Over at The People’s View, rootless_e has a post looking at the Professional Left. Down in the comments is something I’ve seen from a lot of the “purity” side of the Left:
But consider this. Why have Republicans been in thrall to their own “purists”? They have been dragged further and further to the right, and the national along with them.
On occasion, I’ve noted more than a little jealousy from the purist left when it comes to the purist right. They look at what is happening in the Republican Party, and wonder why the Democratic Party isn’t doing the same for them. The reason quite simply is one that they don’t want to hear.
You have to remember (as I do) that the far right, the “purists” on the conservative side, weren’t always a major factor in Republican politics. Even into the ’90’s, they were just one of many bases inside the party, a group that was given some consideration to, and at least lip service to their “issues.” But, what was happening was that the evangelical right and the ultra-conservative right were moving into the local party’s structure. They were the ones who ran for offices like town boards, town clerks, school boards. They showed up to do the “grunt work” of stuffing envelopes, making phone calls, and getting out the vote. They reliably showed up to vote in primaries and general elections. Over time, they became party officials, with the ability to select and recruit candidates for office. As their party officials moved up the chain, they became able to set platform policy for state parties, and then the national party. But note something. This didn’t occur overnight. It took them the better part of three decades to do it.
The end result? The “purists of the Right” are major players in the Republican Party. They set policy, they select candidates. Consider the past election, the “Tea Party movement,” and how many Republican politicians who did not meet the standard of purity fell in primaries. Besides having a lot of primary challengers – and the backing of party officials – you need to remember that most of the challengers were either elected officials or prior candidates. In other words, the ultraconservatives “looked to their bench,” and they had one.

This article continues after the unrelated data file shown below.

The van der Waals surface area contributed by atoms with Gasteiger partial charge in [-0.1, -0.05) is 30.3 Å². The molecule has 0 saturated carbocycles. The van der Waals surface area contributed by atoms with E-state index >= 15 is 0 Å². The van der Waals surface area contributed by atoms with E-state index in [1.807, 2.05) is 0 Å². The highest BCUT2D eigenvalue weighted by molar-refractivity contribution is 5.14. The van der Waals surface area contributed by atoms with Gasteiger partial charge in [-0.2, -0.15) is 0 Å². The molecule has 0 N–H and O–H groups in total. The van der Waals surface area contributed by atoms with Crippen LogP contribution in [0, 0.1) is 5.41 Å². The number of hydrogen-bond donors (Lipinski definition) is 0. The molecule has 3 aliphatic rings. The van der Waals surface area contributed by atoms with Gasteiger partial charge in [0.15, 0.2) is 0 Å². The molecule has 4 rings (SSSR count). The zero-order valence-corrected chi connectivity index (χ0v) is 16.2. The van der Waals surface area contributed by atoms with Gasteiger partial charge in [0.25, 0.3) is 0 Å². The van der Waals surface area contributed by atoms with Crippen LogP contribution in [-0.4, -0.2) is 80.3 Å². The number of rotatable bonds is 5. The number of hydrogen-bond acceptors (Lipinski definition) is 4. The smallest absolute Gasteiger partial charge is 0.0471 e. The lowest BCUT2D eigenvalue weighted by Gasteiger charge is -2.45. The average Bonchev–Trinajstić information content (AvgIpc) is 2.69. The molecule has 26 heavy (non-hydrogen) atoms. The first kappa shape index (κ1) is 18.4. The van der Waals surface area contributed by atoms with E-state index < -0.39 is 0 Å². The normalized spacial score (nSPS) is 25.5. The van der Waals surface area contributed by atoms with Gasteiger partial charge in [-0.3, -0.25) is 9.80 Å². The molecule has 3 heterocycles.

Now, contrast that to the purists on the Left. They want the same capability, but they’re ignoring the whole work your way up aspects. As NCrissieB put it:
And yes, too many have No Little League, High School, College, Minors, Or Regular Season But I Expect To Start In The World Series Syndrome. (NLLHSCMORSBIETSITWSS, for short.)
and as I said in an earlier post here
The problem is that when it comes time to look for progressive candidates – particularly ones who can win – or push the party to move in a certain direction, it turns out that the candidates don’t magically appear, or the party doesn’t seem to want to move. The reasons for that are quite simple. There aren’t any progressives with experience at the local level in politics in your area, and the local party has never heard of you – or the netroots.
In other words, when it came time to make good on all the threats of primarying Blue Dogs, of going after any Democrat who had antagonized them, it turned out that they were “all bark and no bite.” Quite simply for all their thundering rhetoric, when it came time to deliver, it turned out to be nothing. The ability to identify, recruit, and run a primary candidate’s campaign requires a local presence. It requires people “on the ground” and voters to make it happen. It takes time, years of effort to build the local party, move up to higher levels, to build a “bench” of candidates for higher office in the lower elected offices. None of which the purists on the Left seem to be willing to do.
There’s a pejorative term that gets used by construction workers: Sidewalk superintendents. They’re the people who stand on the sidewalk next to a project, and expound on how it should be done, what the workers are doing wrong, and how much better it would be if they had their way. Ask them to pitch in, and they’ll have some excuse as to why they can’t. The purists of the Left? They’re the sidewalk superintendents of politics. They’ve got a lot of opinions, they want to be in charge, but they don’t want to do the work. That’s why the Democratic Party isn’t in thrall to them.